The Washington, D.C., March for Science kicks off at 9 a.m. with a series of "teach-ins." During these presentations, "scientists, educators and leaders from a wide variety of disciplines will discuss their work, effective science communication strategies and training in public advocacy," according to the website. 

The D.C. main-stage rally program begins at 10 a.m., and the march itself begins at 2 p.m. Details about the route that the march will take have not yet been released. For more information about accessibility, what to bring and where to find food, water and bathrooms, visit the March website

Satellite marches will follow their own ­timelines, so check the individual march websites or Facebook pages for details about when to show up and other practical information. 

For even more information about the March for Science, check out this article from our sister site, Livescience.com.

Follow Calla Cofield @callacofield. Follow us @Spacedotcom, Facebook and Google+. Original article on Space.com.

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Calla Cofield
Senior Writer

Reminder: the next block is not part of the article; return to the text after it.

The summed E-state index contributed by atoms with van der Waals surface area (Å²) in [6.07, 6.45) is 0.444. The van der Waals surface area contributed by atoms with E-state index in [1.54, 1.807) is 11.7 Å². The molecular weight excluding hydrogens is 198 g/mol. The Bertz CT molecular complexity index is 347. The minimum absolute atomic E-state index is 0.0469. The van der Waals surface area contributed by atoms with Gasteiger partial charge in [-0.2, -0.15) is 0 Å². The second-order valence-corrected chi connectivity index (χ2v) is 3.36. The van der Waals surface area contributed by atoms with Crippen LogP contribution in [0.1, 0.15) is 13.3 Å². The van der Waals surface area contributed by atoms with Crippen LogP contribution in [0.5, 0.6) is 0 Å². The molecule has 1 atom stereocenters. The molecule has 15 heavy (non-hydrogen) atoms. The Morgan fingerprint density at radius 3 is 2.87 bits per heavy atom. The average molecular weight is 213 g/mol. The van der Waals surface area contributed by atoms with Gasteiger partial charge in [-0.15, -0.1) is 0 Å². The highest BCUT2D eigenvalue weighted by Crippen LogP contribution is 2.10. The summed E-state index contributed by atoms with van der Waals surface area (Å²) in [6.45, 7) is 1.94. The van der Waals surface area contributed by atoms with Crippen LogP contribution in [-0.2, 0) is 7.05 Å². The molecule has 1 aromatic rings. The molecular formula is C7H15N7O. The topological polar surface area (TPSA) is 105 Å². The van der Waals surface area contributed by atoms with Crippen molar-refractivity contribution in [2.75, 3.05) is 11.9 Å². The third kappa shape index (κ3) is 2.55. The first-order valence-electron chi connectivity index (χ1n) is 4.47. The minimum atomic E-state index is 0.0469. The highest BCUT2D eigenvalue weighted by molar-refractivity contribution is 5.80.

Calla Cofield joined Space.com's crew in October 2014. She enjoys writing about black holes, exploding stars, ripples in space-time, science in comic books, and all the mysteries of the cosmos. Prior to joining Space.com Calla worked as a freelance writer, with her work appearing in APS News, Symmetry magazine, Scientific American, Nature News, Physics World, and others. From 2010 to 2014 she was a producer for The Physics Central Podcast. Previously, Calla worked at the American Museum of Natural History in New York City (hands down the best office building ever) and SLAC National Accelerator Laboratory in California. Calla studied physics at the University of Massachusetts, Amherst and is originally from Sandy, Utah. In 2018, Calla left Space.com to join NASA's Jet Propulsion Laboratory media team where she oversees astronomy, physics, exoplanets and the Cold Atom Lab mission. She has been underground at three of the largest particle accelerators in the world and would really like to know what the heck dark matter is. Contact Calla via: E-Mail – Twitter